1. Elucidate the functional interplay between the nucleoside salvage pathway (NSP) and DNA replication stress in hematopoiesis, and adaptive immunity. The NSP is essential for activating pro-drugs widely used in cancer and viral infections. However, its biological function remains unknown, limiting the development of new diagnostic and therapeutic applications. Ongoing projects in our lab use new genetic, imaging and pharmacological approaches to gain a detailed mechanistic understanding of nucleoside salvage metabolism in hematopoiesis and adaptive immunity.
2. Targeting nucleotide metabolism and DNA replication stress in cancer. In tumor cells, rapid proliferation, aneuploidy and genomic instability increase the demand for nucleotides. We hypothesize that the increased demand for nucleotides represents a metabolic liability, which can be targeted therapeutically by a new class of kinase inhibitors developed by our group. The efficacy of these therapeutic agents is being evaluated in aggressive malignancies that are resistant to both conventional and targeted therapies.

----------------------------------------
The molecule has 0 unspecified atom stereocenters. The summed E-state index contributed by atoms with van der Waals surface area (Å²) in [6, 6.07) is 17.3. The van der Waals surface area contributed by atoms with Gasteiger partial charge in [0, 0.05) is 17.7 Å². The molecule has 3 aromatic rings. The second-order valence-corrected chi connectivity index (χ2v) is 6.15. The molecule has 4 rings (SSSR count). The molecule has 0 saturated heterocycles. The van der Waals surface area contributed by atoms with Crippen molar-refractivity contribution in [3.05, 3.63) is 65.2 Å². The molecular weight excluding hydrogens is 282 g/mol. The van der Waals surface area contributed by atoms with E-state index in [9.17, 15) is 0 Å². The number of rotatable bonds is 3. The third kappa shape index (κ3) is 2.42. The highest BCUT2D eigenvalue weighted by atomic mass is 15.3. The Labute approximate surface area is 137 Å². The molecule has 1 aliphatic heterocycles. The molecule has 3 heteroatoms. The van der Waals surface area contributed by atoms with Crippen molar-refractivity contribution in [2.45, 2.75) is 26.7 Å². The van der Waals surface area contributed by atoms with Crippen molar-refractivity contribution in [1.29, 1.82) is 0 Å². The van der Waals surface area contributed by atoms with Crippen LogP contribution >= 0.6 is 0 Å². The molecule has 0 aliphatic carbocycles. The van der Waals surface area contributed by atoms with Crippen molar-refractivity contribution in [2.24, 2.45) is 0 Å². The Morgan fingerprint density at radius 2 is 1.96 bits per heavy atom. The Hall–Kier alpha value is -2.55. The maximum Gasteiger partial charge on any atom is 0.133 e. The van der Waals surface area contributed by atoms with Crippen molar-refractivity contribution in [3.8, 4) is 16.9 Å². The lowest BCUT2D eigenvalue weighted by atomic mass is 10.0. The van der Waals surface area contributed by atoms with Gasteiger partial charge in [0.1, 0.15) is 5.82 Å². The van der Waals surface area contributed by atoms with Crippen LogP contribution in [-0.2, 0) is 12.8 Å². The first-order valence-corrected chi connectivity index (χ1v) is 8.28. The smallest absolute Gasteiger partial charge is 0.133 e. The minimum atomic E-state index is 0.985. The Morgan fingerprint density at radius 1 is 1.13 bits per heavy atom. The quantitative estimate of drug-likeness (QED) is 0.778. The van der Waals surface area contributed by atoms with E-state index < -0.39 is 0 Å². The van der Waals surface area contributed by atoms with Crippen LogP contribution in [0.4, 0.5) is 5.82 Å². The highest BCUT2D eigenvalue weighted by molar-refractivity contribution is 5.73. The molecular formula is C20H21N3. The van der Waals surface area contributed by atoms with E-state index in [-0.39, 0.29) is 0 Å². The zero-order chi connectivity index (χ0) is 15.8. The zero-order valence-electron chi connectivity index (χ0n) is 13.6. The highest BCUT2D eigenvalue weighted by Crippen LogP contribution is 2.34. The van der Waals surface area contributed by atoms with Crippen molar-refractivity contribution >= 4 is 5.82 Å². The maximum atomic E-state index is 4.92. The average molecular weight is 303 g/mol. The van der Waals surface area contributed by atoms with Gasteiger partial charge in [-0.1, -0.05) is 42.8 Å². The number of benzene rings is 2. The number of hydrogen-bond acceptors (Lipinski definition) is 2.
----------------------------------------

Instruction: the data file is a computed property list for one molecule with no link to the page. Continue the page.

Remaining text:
3. PET probe development. We seek to identify key biochemical and metabolic pathways in lymphocytes and cancer cells that are quantifiable using PET imaging. We have already demonstrated examples of these approaches and how they can be implemented in the clinic. We are also developing PET assays to monitor cell-based therapies, including those using T lymphocytes and stem cells. Such tools may eventually enable clinicians to follow transplanted cells and determine if they survive and engraft, home to areas of disease, and are able to reestablish the activity needed to counteract disease.
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